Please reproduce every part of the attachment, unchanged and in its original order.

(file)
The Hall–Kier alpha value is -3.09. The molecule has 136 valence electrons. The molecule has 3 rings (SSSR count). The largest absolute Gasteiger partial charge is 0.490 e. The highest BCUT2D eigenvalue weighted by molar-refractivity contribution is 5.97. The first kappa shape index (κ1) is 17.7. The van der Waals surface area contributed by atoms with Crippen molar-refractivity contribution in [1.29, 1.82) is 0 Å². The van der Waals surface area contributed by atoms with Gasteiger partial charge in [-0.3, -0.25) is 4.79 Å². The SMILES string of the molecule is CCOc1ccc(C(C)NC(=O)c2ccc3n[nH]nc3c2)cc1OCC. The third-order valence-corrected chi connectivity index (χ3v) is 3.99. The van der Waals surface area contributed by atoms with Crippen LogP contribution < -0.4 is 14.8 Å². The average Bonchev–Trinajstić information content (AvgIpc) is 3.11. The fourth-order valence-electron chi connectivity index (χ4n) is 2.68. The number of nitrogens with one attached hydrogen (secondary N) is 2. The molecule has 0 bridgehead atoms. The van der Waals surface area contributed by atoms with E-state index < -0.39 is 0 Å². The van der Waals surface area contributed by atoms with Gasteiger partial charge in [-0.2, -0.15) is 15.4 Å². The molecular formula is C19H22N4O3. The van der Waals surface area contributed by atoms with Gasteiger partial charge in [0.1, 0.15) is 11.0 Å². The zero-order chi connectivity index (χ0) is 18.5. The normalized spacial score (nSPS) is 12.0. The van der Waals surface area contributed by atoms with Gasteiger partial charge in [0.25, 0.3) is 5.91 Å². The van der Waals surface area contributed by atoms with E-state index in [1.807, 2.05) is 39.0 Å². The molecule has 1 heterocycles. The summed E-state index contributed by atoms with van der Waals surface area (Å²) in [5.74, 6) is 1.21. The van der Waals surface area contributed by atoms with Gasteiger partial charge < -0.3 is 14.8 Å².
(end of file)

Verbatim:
The Hall–Kier alpha value is -3.09. The molecule has 136 valence electrons. The molecule has 3 rings (SSSR count). The largest absolute Gasteiger partial charge is 0.490 e. The highest BCUT2D eigenvalue weighted by molar-refractivity contribution is 5.97. The first kappa shape index (κ1) is 17.7. The van der Waals surface area contributed by atoms with Crippen molar-refractivity contribution in [1.29, 1.82) is 0 Å². The van der Waals surface area contributed by atoms with Gasteiger partial charge in [-0.3, -0.25) is 4.79 Å². The SMILES string of the molecule is CCOc1ccc(C(C)NC(=O)c2ccc3n[nH]nc3c2)cc1OCC. The third-order valence-corrected chi connectivity index (χ3v) is 3.99. The van der Waals surface area contributed by atoms with Crippen LogP contribution < -0.4 is 14.8 Å². The average Bonchev–Trinajstić information content (AvgIpc) is 3.11. The fourth-order valence-electron chi connectivity index (χ4n) is 2.68. The number of nitrogens with one attached hydrogen (secondary N) is 2. The molecule has 0 bridgehead atoms. The van der Waals surface area contributed by atoms with E-state index < -0.39 is 0 Å². The van der Waals surface area contributed by atoms with Gasteiger partial charge in [-0.2, -0.15) is 15.4 Å². The molecular formula is C19H22N4O3. The van der Waals surface area contributed by atoms with Gasteiger partial charge in [0.1, 0.15) is 11.0 Å². The zero-order chi connectivity index (χ0) is 18.5. The normalized spacial score (nSPS) is 12.0. The van der Waals surface area contributed by atoms with Gasteiger partial charge in [0.25, 0.3) is 5.91 Å². The van der Waals surface area contributed by atoms with E-state index in [1.807, 2.05) is 39.0 Å². The molecule has 1 heterocycles. The summed E-state index contributed by atoms with van der Waals surface area (Å²) in [5.74, 6) is 1.21. The van der Waals surface area contributed by atoms with Gasteiger partial charge < -0.3 is 14.8 Å².